Balkan Minorities Work Towards Functional Multiculturalism


By Linda Karadaku and Ivana Jovanovic

The Roma community composes the largest minority community in the Balkans, and — according to a recent analysis by the Centre for International Crisis Management and Conflict Resolution — their situation “in the region remains particularly problematic, and the states appear to have few intentions or incentives to change this”.

In response, Skender Veliu, who leads the Roma Union Amaro-Drom in Albania, said minorities there have formed a group that represents Greeks, Macedonians, Serbs, Montenegrins and Bosnians, and discuss their specific problems.

“We have discussed the situation and the treatment of the minorities in Albania, and a ‘constitution’ document within the constitution has been build up with the rights of the minorities in Albania as compared to the rest of the countries in the region,” Veliu told SETimes.

He explained that the main demands address language, identity and culture. The group that worked on that document was led by university professor Kimet Fetahu, a member of the Macedonian minority in Albania, who also organised round tables with representatives of the various minorities.

The document has been sent to the country’s institutions and international bodies.

“We have raised our voice, asking for improvements [in] the social and economic situation of the Roma people, their education, health, infrastructure, sheltering, employment, which have become part of the national strategy for the improvement of the living conditions for the Roma,” Veliu said.

Milan Antonijevic, director of the Belgrade-based NGO YUCOM, says the Roma comprise the largest ethnic minority in Serbia, followed by Albanians, Bosnians, Hungarians and others.

The state “doesn’t know how to make an atmosphere where it could be normal to come out and [declare] nationality because it was proved that the apparatus of force and repression of the state is still so strong, so, people declared themselves different from what they would do otherwise,” he told SETimes.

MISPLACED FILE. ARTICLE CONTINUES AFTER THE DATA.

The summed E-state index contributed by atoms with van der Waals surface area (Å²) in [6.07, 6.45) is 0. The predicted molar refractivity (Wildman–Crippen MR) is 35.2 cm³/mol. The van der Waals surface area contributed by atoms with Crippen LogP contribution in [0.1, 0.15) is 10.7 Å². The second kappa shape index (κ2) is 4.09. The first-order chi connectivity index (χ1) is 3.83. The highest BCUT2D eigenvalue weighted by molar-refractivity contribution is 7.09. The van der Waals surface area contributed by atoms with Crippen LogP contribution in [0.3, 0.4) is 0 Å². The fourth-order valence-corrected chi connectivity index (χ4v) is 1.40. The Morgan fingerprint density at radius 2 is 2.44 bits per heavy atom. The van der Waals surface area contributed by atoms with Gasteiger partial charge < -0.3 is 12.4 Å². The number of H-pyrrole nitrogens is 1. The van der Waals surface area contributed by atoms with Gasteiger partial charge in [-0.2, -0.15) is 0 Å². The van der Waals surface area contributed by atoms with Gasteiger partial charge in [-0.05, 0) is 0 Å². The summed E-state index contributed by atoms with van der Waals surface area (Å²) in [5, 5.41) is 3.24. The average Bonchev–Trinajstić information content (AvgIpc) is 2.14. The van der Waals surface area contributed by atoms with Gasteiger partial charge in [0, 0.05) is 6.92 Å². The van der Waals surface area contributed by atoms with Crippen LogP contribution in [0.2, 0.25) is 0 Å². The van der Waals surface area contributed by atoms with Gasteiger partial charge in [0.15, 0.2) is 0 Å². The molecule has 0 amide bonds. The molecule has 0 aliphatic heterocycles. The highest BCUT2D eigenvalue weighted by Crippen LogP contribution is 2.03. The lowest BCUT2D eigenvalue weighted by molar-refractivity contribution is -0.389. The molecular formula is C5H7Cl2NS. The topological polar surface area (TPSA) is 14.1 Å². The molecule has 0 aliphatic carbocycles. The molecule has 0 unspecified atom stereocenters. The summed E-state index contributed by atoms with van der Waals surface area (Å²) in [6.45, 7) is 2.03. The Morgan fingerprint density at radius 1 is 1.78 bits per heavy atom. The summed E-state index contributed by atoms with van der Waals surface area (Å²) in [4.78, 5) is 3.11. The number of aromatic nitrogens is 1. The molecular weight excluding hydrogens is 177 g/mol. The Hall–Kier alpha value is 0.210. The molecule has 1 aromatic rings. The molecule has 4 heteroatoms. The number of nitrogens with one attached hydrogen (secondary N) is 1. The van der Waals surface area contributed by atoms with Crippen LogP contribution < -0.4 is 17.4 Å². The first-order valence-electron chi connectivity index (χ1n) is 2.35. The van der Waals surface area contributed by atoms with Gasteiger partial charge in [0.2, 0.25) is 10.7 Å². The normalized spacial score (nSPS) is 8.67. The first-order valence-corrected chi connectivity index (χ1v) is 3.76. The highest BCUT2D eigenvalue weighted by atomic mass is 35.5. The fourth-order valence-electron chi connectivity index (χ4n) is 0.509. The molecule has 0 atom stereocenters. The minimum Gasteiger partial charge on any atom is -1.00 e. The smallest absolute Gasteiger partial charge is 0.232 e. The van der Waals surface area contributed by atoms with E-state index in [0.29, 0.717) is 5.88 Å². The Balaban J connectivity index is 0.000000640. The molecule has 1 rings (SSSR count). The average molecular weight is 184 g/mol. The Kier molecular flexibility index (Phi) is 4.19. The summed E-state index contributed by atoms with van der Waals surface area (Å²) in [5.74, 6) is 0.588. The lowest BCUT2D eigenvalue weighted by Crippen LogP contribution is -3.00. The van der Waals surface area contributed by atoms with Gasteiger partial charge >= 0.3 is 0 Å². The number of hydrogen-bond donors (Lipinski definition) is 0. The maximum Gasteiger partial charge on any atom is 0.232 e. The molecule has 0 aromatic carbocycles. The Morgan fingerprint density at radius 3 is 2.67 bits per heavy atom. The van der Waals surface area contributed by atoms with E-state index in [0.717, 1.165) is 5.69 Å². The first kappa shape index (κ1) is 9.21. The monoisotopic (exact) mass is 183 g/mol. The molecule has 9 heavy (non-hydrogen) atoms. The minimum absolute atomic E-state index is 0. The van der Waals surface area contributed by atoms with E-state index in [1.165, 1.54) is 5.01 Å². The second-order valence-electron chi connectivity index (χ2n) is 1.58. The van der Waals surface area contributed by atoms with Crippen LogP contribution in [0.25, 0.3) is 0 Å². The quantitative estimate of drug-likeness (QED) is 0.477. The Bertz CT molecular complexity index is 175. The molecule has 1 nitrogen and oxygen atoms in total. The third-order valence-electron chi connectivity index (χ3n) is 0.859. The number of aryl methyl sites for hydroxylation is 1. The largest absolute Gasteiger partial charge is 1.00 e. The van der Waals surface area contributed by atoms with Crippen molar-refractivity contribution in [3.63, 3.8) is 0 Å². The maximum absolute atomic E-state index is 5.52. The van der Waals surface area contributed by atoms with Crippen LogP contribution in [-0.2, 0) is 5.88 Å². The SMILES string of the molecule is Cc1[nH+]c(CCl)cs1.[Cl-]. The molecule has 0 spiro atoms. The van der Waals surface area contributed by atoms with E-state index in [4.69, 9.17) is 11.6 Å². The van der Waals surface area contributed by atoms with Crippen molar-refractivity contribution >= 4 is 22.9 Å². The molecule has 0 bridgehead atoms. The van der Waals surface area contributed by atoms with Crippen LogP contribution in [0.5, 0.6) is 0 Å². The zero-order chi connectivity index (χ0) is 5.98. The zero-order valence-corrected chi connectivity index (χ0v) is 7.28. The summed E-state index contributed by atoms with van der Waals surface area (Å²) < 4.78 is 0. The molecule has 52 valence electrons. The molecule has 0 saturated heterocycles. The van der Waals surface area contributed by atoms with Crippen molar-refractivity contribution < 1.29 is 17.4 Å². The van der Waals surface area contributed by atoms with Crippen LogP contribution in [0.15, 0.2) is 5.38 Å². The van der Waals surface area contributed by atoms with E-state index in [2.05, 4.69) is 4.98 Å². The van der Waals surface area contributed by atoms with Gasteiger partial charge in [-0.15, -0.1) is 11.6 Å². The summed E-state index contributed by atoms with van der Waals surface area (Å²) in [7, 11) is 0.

Alma Masic, director of the Youth Initiative for Human Rights in Sarajevo, noted that “only 3% of the Roma in Bosnia and Herzegovina have a permanent job. The biggest source of income for this ethnic minority is self-employment in the sector of collection of recyclable materials and recycling of waste,” she told SETimes.

The situation is different in Kosovo where the Serb community became a minority after 1999.

“My life is not like it was before. We, Serbs, are anxiously waiting to see what will be the status of Kosovo. I don’t like to be called a minority and I don’t want to accept that,” Kosovo Serb Milica Markovic told SETimes.

Bekim Blakaj, director of the Humanitarian Law Centre’s Kosovo office, blames parallel Serb institutions.

“The rest of the minorities are considerably integrated in the Kosovo society, [yet] in a way they are more discriminated against than the Serb minority. The Serb language is an official language in the entire territory of Kosovo, but this is not the case with the Roma, Turkish or Bosnian language,” he told SETimes.

In Serbia’s Presevo Valley, Albanians are a minority. “If you want to get something, [as a minority], you have to ask for it. No one will give you anything without asking,” Economist Abdulla Ahmedi said.

He told SETimes that the most pressing problems are non-recognition of Kosovo University diplomas, problems with recognition of diplomas from Albania and Macedonia, as well as high rates of youth unemployment and their migration to Asia.

YUCOM’s Antonijevic acknowledges that Serbia has yet to find a mechanism to recognise university diplomas from Kosovo. “Albanians must have some rights because they graduated at University of Kosovo and want to work in Serbia and that should be encouraged,” he said.

Ferenc Toth is a member of Vojvodina’s Hungarian minority. “I do not feel like a second-class citizen, even though, there are many who are trying, on a daily basis, to convince me that I am,” he told SETimes.

Maria Schoenthaler, a member of the German minority in Vojvodina, told SETimes that the solution lies in EU membership so that “who someone is and what someone is … at some point, would be Europeans.”


The Southeast European Times Web site is a central source of news and information about Southeastern Europe in ten languages: Albanian, Bosnian, Bulgarian, Croatian, English, Greek, Macedonian, Romanian, Serbian and Turkish. The Southeast European Times is sponsored by the US European Command, the joint military command responsible for US operations in 52 countries. EUCOM is committed to promoting stability, co-operation and prosperity in the region.

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